Properly Sauced - The “Vaportini”
By Anthony Todd in Food on Aug 12, 2009 6:00PM
Culinary gimmickry seems to be everywhere these days. Molecular gastronomy, bacon-infused candy, flavored air - oh my! While this epicurean mayhem can be a bit overwhelming, we’re always ready to try something new. As we have learned from restaurants like Moto and Alinea, sometimes “gimmicks” can be an opportunity to showcase artistry, creativity and some really tasty food. Or, it can go horribly, horribly wrong.
So, it was with some apprehension that we approached Red Kiva last week to try their much-talked-about Vaportini. A posh West Loop bar, Red Kiva sits a bit outside of the hustle and bustle of the Randolph Street restaurant district. At the door, we met proprietor (and inventor) Julie Palmer, who came up with this crazy libation. Julie was inspired by the Finnish tradition of pouring vodka onto hot sauna coals, and tried to create a similar effect that was contained within a single drink. All of the equipment and the process were designed in-house, and this drink is exclusive to Red Kiva.
She showed us to the bar and presented us with the vaportini menu. There are four options - Knob Creek, Effen Black Cherry Vodka, Absolut Raspberri and Tanqueray Rangpur, each served with an appropriate garnish. We ordered a Knob Creek and a Tanqueray, and honestly had NO idea what to expect.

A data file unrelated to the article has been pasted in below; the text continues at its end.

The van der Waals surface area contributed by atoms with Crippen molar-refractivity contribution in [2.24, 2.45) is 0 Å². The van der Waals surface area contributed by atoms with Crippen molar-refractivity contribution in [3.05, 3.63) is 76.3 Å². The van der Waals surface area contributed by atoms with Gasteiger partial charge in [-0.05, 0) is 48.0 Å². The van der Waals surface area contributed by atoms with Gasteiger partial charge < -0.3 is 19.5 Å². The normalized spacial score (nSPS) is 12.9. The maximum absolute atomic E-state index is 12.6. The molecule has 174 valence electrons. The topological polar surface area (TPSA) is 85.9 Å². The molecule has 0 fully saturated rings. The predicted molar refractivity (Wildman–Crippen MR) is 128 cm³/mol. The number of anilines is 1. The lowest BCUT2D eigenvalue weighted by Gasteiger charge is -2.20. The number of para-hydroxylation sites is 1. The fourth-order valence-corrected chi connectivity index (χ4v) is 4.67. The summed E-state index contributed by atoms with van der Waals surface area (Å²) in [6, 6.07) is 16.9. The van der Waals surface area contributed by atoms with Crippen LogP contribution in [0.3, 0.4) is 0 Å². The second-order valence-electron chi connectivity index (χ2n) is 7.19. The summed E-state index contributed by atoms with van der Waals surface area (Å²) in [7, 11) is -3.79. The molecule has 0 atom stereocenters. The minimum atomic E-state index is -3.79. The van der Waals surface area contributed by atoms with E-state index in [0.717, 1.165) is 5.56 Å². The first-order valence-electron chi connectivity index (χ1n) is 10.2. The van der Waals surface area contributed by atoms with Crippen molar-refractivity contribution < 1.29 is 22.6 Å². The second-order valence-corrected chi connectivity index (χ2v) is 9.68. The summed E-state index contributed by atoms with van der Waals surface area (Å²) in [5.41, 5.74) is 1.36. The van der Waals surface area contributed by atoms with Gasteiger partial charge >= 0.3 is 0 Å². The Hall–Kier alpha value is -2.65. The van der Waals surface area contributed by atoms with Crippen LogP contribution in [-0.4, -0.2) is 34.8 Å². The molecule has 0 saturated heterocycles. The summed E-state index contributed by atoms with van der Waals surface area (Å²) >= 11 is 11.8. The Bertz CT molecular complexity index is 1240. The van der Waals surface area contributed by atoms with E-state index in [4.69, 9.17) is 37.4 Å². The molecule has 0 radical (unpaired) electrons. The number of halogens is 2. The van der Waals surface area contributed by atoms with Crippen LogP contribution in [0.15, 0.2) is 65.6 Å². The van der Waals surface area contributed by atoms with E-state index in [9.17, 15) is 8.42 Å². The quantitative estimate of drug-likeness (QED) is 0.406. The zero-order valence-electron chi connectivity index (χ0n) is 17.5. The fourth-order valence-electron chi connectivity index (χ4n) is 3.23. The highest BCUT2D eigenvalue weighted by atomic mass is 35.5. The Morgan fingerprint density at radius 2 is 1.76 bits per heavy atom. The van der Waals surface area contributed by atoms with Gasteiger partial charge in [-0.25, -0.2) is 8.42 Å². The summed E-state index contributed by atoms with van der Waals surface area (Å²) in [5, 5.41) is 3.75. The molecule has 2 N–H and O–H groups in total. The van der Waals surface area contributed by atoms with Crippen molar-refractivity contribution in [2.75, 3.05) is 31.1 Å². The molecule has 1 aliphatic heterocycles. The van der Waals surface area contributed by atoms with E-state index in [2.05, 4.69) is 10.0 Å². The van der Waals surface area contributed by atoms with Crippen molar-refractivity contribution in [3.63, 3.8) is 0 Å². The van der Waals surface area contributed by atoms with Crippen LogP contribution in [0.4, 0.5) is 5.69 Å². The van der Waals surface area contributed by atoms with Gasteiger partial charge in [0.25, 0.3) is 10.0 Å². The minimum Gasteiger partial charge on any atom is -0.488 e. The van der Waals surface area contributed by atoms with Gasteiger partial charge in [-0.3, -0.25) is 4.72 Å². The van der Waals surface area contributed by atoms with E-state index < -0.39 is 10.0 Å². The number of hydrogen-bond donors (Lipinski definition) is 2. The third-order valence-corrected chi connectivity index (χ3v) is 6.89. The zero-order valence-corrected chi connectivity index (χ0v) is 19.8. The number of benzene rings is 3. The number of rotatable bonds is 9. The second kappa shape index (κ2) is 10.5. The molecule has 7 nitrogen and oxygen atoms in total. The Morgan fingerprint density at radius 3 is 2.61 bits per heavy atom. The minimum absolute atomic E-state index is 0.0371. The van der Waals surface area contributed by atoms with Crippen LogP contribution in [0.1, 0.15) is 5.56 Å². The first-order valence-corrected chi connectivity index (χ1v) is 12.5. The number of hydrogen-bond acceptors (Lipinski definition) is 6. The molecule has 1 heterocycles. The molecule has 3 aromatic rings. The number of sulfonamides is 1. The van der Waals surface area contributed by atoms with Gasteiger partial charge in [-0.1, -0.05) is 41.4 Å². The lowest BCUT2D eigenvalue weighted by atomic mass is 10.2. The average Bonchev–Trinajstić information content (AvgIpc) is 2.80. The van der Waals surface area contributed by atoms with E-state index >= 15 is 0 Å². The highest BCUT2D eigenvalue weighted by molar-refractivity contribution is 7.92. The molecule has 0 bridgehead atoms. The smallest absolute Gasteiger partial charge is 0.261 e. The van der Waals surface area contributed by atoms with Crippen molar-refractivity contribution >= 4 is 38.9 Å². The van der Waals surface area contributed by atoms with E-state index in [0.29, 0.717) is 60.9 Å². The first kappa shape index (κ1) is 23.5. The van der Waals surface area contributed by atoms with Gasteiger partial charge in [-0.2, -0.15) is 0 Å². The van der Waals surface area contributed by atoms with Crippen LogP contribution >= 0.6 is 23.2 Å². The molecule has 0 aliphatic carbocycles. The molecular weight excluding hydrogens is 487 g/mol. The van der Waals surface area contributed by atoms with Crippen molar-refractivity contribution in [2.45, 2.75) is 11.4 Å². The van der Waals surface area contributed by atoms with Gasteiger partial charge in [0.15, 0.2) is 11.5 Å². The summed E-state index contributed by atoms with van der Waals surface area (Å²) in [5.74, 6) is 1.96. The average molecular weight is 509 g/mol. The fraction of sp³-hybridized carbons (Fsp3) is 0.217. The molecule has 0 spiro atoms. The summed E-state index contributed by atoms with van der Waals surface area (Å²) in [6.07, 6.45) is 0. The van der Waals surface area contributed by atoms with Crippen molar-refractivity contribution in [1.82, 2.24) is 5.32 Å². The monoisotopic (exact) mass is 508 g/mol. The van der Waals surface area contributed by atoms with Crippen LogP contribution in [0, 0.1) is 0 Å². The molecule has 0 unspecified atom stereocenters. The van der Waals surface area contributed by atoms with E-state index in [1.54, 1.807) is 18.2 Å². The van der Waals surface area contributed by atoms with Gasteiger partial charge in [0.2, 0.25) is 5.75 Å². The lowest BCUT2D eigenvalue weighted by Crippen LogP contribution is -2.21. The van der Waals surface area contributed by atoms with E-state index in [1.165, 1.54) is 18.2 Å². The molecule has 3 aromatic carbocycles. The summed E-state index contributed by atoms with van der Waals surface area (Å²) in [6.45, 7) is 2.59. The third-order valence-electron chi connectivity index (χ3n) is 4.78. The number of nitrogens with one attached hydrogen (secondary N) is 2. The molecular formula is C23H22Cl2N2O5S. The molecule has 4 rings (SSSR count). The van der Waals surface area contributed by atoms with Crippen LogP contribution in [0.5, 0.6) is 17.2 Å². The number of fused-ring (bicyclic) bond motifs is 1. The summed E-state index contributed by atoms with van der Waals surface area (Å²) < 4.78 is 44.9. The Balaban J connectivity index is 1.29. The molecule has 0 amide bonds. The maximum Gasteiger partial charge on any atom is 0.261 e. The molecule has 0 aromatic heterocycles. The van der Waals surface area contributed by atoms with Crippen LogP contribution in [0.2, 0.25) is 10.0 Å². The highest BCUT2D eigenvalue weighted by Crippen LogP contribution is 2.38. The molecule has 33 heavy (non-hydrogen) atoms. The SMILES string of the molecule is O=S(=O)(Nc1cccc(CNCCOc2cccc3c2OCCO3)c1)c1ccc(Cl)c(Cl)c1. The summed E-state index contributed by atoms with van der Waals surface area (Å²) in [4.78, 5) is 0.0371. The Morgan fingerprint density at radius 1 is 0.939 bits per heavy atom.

What arrived was a strange combination of dish, art object and drug paraphernalia. A hand-blown glass ball sits inside of a metal bowl filled with lead. The bowl is heated in the kitchen, and the liquor (about 1/2 a shot) is put into the glass ball. The glass ball, when nestled inside the metal bowl, is heated to 110 degrees, vaporizing the liquor. Drinkers insert a straw into the glass ball and “drink” the alcoholic vapors.
We were frankly amazed at how well the flavors of the liquor carried over into the “vapors.” Especially with the Knob Creek, the full range of flavor present in the bourbon appeared on the palate - indeed, without the burn associated with drinking straight liquor, the flavors were actually clearer. The drink lasts for about 20 minutes, and can be reheated on request until all of the alcohol has been consumed. The effects? Well, for one thing, food won’t help take the edge of this buzz - the alcohol is absorbed straight into your bloodstream through your lungs. We were a bit lightheaded after trying one vaportini, and after two, we staggered a bit. The effects cleared quite quickly, but don’t assume this drink is as insubstantial as its appearance suggests.
The drink costs $10, and for the experience and the strange sensations, we say it’s worth it. We’d steer clear of the Effen Black Cherry - it’s flavoring, when vaporized, tasted strongly like some kind of off-brand floor cleaner. But the bourbon and gin both made wonderful drinks.
Vaportini service is only available on Thursday nights, for now. Red Kiva is located at 1108 West Randolph Street.